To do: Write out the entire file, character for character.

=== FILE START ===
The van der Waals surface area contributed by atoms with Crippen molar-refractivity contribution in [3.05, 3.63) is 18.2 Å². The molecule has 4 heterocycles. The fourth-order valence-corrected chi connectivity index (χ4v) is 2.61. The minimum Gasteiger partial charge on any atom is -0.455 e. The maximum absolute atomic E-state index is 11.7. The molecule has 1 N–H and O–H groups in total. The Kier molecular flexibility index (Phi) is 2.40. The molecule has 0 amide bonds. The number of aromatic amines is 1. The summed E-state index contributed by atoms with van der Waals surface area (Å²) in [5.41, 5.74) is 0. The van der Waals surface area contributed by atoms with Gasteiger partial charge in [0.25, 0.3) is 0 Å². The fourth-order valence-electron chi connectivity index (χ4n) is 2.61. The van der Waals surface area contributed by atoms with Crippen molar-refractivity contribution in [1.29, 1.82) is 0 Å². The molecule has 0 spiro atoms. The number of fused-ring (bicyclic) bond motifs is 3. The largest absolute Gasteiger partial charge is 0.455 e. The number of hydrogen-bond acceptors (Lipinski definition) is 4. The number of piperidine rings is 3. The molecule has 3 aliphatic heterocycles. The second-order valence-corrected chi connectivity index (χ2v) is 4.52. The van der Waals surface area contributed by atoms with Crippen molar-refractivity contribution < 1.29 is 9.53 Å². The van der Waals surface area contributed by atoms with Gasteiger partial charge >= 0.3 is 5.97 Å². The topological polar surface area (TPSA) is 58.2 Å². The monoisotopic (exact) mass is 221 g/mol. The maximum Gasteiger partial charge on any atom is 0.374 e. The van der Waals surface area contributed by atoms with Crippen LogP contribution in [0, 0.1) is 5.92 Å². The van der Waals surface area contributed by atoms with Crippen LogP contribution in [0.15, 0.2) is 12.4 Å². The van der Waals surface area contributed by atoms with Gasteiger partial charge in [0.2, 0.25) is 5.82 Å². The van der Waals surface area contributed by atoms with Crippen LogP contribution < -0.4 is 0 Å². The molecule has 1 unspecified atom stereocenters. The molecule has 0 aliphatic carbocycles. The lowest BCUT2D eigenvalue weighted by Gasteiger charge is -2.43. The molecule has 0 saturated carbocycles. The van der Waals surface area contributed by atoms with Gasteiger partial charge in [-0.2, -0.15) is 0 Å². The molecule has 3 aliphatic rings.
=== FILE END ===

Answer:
The van der Waals surface area contributed by atoms with Crippen molar-refractivity contribution in [3.05, 3.63) is 18.2 Å². The molecule has 4 heterocycles. The fourth-order valence-corrected chi connectivity index (χ4v) is 2.61. The minimum Gasteiger partial charge on any atom is -0.455 e. The maximum absolute atomic E-state index is 11.7. The molecule has 1 N–H and O–H groups in total. The Kier molecular flexibility index (Phi) is 2.40. The molecule has 0 amide bonds. The number of aromatic amines is 1. The summed E-state index contributed by atoms with van der Waals surface area (Å²) in [5.41, 5.74) is 0. The van der Waals surface area contributed by atoms with Gasteiger partial charge in [0.25, 0.3) is 0 Å². The fourth-order valence-electron chi connectivity index (χ4n) is 2.61. The van der Waals surface area contributed by atoms with Crippen molar-refractivity contribution in [1.29, 1.82) is 0 Å². The molecule has 0 spiro atoms. The number of fused-ring (bicyclic) bond motifs is 3. The largest absolute Gasteiger partial charge is 0.455 e. The number of hydrogen-bond acceptors (Lipinski definition) is 4. The number of piperidine rings is 3. The molecule has 3 aliphatic heterocycles. The second-order valence-corrected chi connectivity index (χ2v) is 4.52. The van der Waals surface area contributed by atoms with Crippen molar-refractivity contribution < 1.29 is 9.53 Å². The van der Waals surface area contributed by atoms with Gasteiger partial charge >= 0.3 is 5.97 Å². The topological polar surface area (TPSA) is 58.2 Å². The monoisotopic (exact) mass is 221 g/mol. The maximum Gasteiger partial charge on any atom is 0.374 e. The van der Waals surface area contributed by atoms with Crippen LogP contribution in [0, 0.1) is 5.92 Å². The van der Waals surface area contributed by atoms with Crippen LogP contribution in [0.15, 0.2) is 12.4 Å². The van der Waals surface area contributed by atoms with Gasteiger partial charge in [0.2, 0.25) is 5.82 Å². The van der Waals surface area contributed by atoms with Crippen LogP contribution < -0.4 is 0 Å². The molecule has 1 unspecified atom stereocenters. The molecule has 0 aliphatic carbocycles. The lowest BCUT2D eigenvalue weighted by Gasteiger charge is -2.43. The molecule has 0 saturated carbocycles. The van der Waals surface area contributed by atoms with Gasteiger partial charge in [-0.2, -0.15) is 0 Å². The molecule has 3 aliphatic rings.